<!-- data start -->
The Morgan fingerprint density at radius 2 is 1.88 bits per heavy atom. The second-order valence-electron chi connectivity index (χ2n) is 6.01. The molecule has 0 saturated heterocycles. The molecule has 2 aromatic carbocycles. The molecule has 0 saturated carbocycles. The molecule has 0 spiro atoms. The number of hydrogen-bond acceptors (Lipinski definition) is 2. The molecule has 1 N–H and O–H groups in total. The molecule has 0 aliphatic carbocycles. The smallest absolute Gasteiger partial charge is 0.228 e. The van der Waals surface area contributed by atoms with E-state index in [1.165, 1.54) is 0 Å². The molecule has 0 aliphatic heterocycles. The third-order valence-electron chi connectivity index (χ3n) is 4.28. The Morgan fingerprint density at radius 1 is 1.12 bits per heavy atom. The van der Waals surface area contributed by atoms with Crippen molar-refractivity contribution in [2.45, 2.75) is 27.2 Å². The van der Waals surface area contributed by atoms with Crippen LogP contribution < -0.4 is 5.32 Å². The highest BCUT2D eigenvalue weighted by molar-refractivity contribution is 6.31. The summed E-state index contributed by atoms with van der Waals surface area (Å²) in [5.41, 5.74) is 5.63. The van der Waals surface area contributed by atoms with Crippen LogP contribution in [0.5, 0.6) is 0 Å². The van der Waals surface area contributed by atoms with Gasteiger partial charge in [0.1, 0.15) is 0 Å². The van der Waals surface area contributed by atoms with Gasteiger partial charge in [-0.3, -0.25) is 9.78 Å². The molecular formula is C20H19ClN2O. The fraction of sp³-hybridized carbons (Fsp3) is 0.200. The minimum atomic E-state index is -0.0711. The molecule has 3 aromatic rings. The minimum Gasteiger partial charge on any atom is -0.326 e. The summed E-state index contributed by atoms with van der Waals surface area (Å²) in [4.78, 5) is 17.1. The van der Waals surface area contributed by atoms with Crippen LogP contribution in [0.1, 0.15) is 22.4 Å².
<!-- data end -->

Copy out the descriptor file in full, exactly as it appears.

The Morgan fingerprint density at radius 2 is 1.88 bits per heavy atom. The second-order valence-electron chi connectivity index (χ2n) is 6.01. The molecule has 0 saturated heterocycles. The molecule has 2 aromatic carbocycles. The molecule has 0 saturated carbocycles. The molecule has 0 spiro atoms. The number of hydrogen-bond acceptors (Lipinski definition) is 2. The molecule has 1 N–H and O–H groups in total. The molecule has 0 aliphatic carbocycles. The smallest absolute Gasteiger partial charge is 0.228 e. The van der Waals surface area contributed by atoms with E-state index in [1.165, 1.54) is 0 Å². The molecule has 0 aliphatic heterocycles. The third-order valence-electron chi connectivity index (χ3n) is 4.28. The Morgan fingerprint density at radius 1 is 1.12 bits per heavy atom. The van der Waals surface area contributed by atoms with Crippen molar-refractivity contribution in [2.45, 2.75) is 27.2 Å². The van der Waals surface area contributed by atoms with Crippen LogP contribution < -0.4 is 5.32 Å². The highest BCUT2D eigenvalue weighted by molar-refractivity contribution is 6.31. The summed E-state index contributed by atoms with van der Waals surface area (Å²) in [5.41, 5.74) is 5.63. The van der Waals surface area contributed by atoms with Crippen LogP contribution in [0.5, 0.6) is 0 Å². The van der Waals surface area contributed by atoms with Gasteiger partial charge in [0.1, 0.15) is 0 Å². The van der Waals surface area contributed by atoms with Gasteiger partial charge in [-0.3, -0.25) is 9.78 Å². The molecular formula is C20H19ClN2O. The fraction of sp³-hybridized carbons (Fsp3) is 0.200. The minimum atomic E-state index is -0.0711. The molecule has 3 aromatic rings. The minimum Gasteiger partial charge on any atom is -0.326 e. The summed E-state index contributed by atoms with van der Waals surface area (Å²) in [4.78, 5) is 17.1. The van der Waals surface area contributed by atoms with Crippen LogP contribution in [0.1, 0.15) is 22.4 Å².